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After our run-in with a real estate agent, followed by an arduous apartment search, and capped off by a horrendous move into the city (sick cat, flat tire, parking ticket, closed street – I can barely type these words without getting the sweats), we finally settled into a new normal in our lives in New York City. We explored our beautiful neighborhood, ate our way through most of it, and kept a list of “must-do” activities to try – things like biking over the Brooklyn Bridge, taking in a show at the Upright Citizen’s Brigade, seeing the McQueen exhibit at the Met, and stopping in at the Doughnut Plant. We made friends, mastered the subway (well, as much as anyone can), and fell into our own New York rhythm.

Then, the owner of our walk-up brownstone building died. (Just of old age, nothing nefarious, but the thought crossed my mind, too.) His widow then sold the building to a wealthy man who informed us we would have to move – he wanted to gut the building and make it his own private family home, complete with an elevator and an au pair suite.

I’m not going to tell you about the four months spent trying to find a new apartment less than a year after moving to New York City, lest I poison you with my particular brand of cynicism. Instead, I’d like to share with you some tips and tricks I learned to help improve any apartment search – some of which is New York-specific but may also be useful to you wherever you live.

Here’s how to find an apartment without sticking a fork in your eye.

Friends and acquaintances. True for all of life but especially true in New York, it’s who you know. More specifically, New Yorkers depend on their friends and connections to help get them where they need to go. And it’s key for a successful apartment search. Whomever you know in New York, work it. Even if it’s your ex-professor’s cousin’s pet sitter, contact her. The most you have to lose is the few minutes it takes to type out the email or call her on the phone. The best apartments are often never listed and are secured because someone knows a friend-of-a-friend.

Craigslist. Listen, I know this is where perverts hang out. The name even sounds like something hanging on a serial killer’s fridge. Craig’s list of what – great sites for dumping bodies? But this is your go-to place for By-Owner and No-Fee apartments. The key is knowing how to read the posts and filter out the real estate agents who are posting in the No-Fee section with every intention of selling you a Fee Apartment. Yes, this is legal, and I join you in shaking my head. First, click on the “Apartments By Owner” section. Filter by your own apartment desirables, like neighborhood, price, etc. Study the results. Here are some tips:

  • Try to avoid the ones with exclamation points, all caps, and stars in the title – those are agents. Bless them, they think we’re in kindergarten!
  • Don’t be afraid of posts without photos. Ideally, photos should be included. However, some owners will simply write a description like, “Awesome 1-bedroom apartment near subway with great light and space. Call Harry Potter at 646-000-0000.” If the description sounds like it’s written by a non-professional, this might be an owner. It doesn’t hurt to call the number and ask to see photos before you schedule an appointment to see the place.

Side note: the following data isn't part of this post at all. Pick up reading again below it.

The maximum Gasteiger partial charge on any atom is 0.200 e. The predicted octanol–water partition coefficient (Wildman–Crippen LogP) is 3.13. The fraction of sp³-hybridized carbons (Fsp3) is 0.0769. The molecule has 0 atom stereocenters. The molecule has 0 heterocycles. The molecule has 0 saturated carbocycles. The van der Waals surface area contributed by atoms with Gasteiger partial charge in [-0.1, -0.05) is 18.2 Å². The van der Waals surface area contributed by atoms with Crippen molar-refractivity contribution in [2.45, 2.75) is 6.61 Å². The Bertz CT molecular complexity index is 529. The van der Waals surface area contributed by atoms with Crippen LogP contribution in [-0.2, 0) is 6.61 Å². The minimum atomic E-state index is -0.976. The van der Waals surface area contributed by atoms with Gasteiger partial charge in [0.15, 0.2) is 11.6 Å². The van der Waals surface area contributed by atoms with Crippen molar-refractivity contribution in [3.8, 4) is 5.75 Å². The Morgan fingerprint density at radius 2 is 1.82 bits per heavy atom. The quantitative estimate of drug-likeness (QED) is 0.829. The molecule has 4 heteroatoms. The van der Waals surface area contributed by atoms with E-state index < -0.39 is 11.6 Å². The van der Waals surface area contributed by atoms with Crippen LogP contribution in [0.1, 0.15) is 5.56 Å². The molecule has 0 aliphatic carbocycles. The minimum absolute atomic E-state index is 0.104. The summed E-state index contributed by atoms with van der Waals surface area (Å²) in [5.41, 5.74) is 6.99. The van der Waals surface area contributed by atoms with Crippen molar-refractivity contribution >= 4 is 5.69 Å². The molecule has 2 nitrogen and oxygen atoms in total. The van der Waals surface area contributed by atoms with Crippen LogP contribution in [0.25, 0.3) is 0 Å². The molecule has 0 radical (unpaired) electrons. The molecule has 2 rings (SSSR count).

• Let’s say you find one with a modest description, great price, nice photos, and you think, “I’m in love.” Scroll to the bottom of the post. You’ll see this fine print:
    1. it’s NOT ok to contact this poster with services or other commercial interests
    2. Fee Disclosure:
    3. Listed By:

    The “Fee Disclosure” is where they’re required by law to list whether there’s a fee. Sometimes they try to get around it by simply placing an “X” there. What you want to see there is “None” or “Credit Check Fee.” Those are legit, as all apartment applications require a credit check. But anything else is a fee. RUN FORREST!

  • One last motherly word: Never go by yourself to an apartment viewing you found on Craigslist.

Stephanie Diamond’s Listings Project. This started as a personal email chain when Stephanie herself was looking for an apartment in NYC, and has since expanded to a weekly Wednesday email to anyone who signs up. Stephanie’s list of available spaces covers everything from open studios for working artists to apartments for rent or subletting. The list is long, the prices are good, and it covers Brooklyn, Queens, and Manhattan. You can sign up here.

Other No-Fee Websites. Websites such as Naked Apartments, StreetEasy, Urban Edge, NYBits, and How To Rent in NYC include No Fee apartments and management companies you can deal with directly, thereby skipping agents. The only caution I give here is that sometimes agents will still use these websites to advertise ideal apartments that are no longer available; once you contact them, they might say, “That one has been rented, but I’m sure I can help you find what you need.” I never answered those emails because I tend to answer jerks by being jerky myself. Douché.

Real Estates Agents. I know. I know. There are decent, honest real estate agents in New York City (that was hard to type). They exist, like this wonderful woman, who helped us find our current place. These agents sometimes charge no fees, low fees, or are open to negotiation. There are no tried and true methods of finding these precious gems; it’s an accident if you do, and you should consider yourself lucky.

I hope these tips are helpful. But the best advice I can offer is: if you don’t have to move, don’t. It’s why people in New York keep their apartments for 20, 30, or more years, sometimes dying at the kitchen table and their neighbors finding them a week later. Because the best apartment search is the one not undertaken.

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